Possibly one of the worst sights to see in football is a new signing going down injured, clutching his knee no less, which rarely heralds good news.
Pep Guardiola had to exclaim in dismay as Benjamin Mendy did exactly that in the 5-0 dismantling of Crystal Palace at the Etihad on Saturday.
Manchester City’s £50 million left-back was substituted after 29 minutes of action and did not appear with the squad to face Shakhtar Donetsk in the Champions League this evening.
Instead, Mendy is set to visit a specialist in Barcelona as the knee injury sustained seems worse than first feared.
Here are three ways Guardiola can replace the Frenchman.
1 Better safe than sorry
Although it's not exactly like-for-like, in the sense that Danilo is right-footed, Guardiola can call upon the Brazilian to fill the void in Mendy's absence.
Signed for £26.5 million from Real Madrid over the summer, the premise was that Danilo could deputise for both Kyle Walker at right back and Mendy at left back.
It seems as though he might just be getting his chance.
Whilst Danilo is a competent footballer, particularly in possession, he's not as attack-minded as Mendy.
For example, Danilo has created just once chance to Mendy's seven, whilst the Frenchman has completed three times as many take-ons.
Attacking isn't the be-all and end-all, however, and Guardiola has placed a newfound importance on the defensive aspect of the game, conceding just two goals and keeping four clean sheets.
In this respect, Danilo is perhaps the safest option and ensures City aren't overly compromised defensively. His versatility means he's adept at fulfilling the roles of either a fullback in a back four a wingback in a back three.
2 A taste of adventure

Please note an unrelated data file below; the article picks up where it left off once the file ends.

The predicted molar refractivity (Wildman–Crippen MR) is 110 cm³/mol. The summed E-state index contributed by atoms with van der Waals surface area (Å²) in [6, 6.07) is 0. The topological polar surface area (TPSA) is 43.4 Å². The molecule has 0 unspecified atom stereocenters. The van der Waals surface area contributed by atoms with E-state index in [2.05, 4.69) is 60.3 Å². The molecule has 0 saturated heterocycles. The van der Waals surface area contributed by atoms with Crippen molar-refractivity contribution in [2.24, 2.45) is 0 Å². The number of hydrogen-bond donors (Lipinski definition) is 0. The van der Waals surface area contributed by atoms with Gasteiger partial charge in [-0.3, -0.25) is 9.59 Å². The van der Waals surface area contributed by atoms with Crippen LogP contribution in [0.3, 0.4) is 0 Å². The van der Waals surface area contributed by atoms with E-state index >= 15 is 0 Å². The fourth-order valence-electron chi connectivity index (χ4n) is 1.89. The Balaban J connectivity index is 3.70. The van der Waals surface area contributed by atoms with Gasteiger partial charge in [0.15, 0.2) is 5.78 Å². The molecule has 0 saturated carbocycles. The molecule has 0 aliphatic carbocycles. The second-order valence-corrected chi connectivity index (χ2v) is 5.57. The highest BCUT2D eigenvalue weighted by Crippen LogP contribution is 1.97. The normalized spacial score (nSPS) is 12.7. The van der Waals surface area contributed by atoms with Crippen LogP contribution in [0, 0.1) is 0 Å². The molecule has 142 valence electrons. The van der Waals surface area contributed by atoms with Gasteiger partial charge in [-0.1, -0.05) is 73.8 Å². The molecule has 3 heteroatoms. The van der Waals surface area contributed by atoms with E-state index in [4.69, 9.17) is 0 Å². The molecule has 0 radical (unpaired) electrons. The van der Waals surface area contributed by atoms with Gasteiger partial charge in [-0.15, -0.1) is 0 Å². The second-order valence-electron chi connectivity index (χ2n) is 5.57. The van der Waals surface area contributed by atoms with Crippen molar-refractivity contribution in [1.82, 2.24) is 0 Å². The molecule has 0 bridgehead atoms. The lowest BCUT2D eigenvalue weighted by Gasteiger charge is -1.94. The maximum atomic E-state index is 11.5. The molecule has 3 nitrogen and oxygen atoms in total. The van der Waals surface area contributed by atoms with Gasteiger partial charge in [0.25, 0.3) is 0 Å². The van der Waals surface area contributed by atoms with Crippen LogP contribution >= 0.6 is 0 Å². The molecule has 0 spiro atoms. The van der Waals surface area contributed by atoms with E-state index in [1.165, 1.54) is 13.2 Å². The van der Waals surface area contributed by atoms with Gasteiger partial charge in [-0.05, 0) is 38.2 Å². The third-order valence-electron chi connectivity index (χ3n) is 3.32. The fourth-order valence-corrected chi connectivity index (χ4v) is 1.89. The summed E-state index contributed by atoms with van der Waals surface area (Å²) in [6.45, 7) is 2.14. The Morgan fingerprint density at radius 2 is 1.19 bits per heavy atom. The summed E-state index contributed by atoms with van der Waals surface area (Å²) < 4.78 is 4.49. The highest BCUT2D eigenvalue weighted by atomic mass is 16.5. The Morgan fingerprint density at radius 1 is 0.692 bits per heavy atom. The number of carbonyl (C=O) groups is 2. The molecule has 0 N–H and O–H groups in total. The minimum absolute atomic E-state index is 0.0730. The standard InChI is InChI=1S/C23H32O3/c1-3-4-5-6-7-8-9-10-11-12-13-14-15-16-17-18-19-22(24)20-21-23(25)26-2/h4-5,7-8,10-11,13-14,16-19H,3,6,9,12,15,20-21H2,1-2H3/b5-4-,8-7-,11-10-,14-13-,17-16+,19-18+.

If attack is the first port of call, and it so often is with Pep Guardiola, then he can opt for adventure over safety and deploy Leroy Sane in Mendy's absence.
However, his complete lack of defensive know-how, since he's a winger, means Sane is suitable only to the left wingback role in a back three.
Guardiola had experimented with this at points last season, but it didn't have the desired effect and Sane was caught out of position on multiple occasions.
As a short-term solution, though, this could work well. Sane is primarily attack-minded, the prerequisite of any wing back worth their salt in the modern game, and fast, meaning he can track back with speed when needed.
The German is skillful, direct and has a fantastic finish, showed by his four goals in City's last two games.
As long as Guardiola stuck with a back three and deployed a defensive midfielder to sit in front of them and protect them, Sane's defensive deficiencies shouldn't pose too much of a problem, especially as City like to dominate possession.
3 The last resort
As has become characteristic of his spells at Barcelona, Bayern Munich and now Manchester City, Guardiola has a penchant for altering a player's position.
For instance, he turned Philipp Lahm and David Alaba, two of the world's best fullbacks, into holding midfielders, and he's shunted Fernandinho back to fullback occasionally in the past.
This happens only when a slight injury crisis ensues, but it proved somewhat effective in the short-term.
Whilst the Brazilian isn't at all attack-minded, he's one of those disciplined players you can count on to carry out your instructions. Don't give him much licence to roam forwards and Fernandinho will carry out his defensive duties.
However, fullbacks are key to Guardiola's tactical systems for the width, speed and creativity they provide, none of which Fernandinho possesses, so City would lose a vital creative outlet on the left flank, hence the term 'the last resort.'
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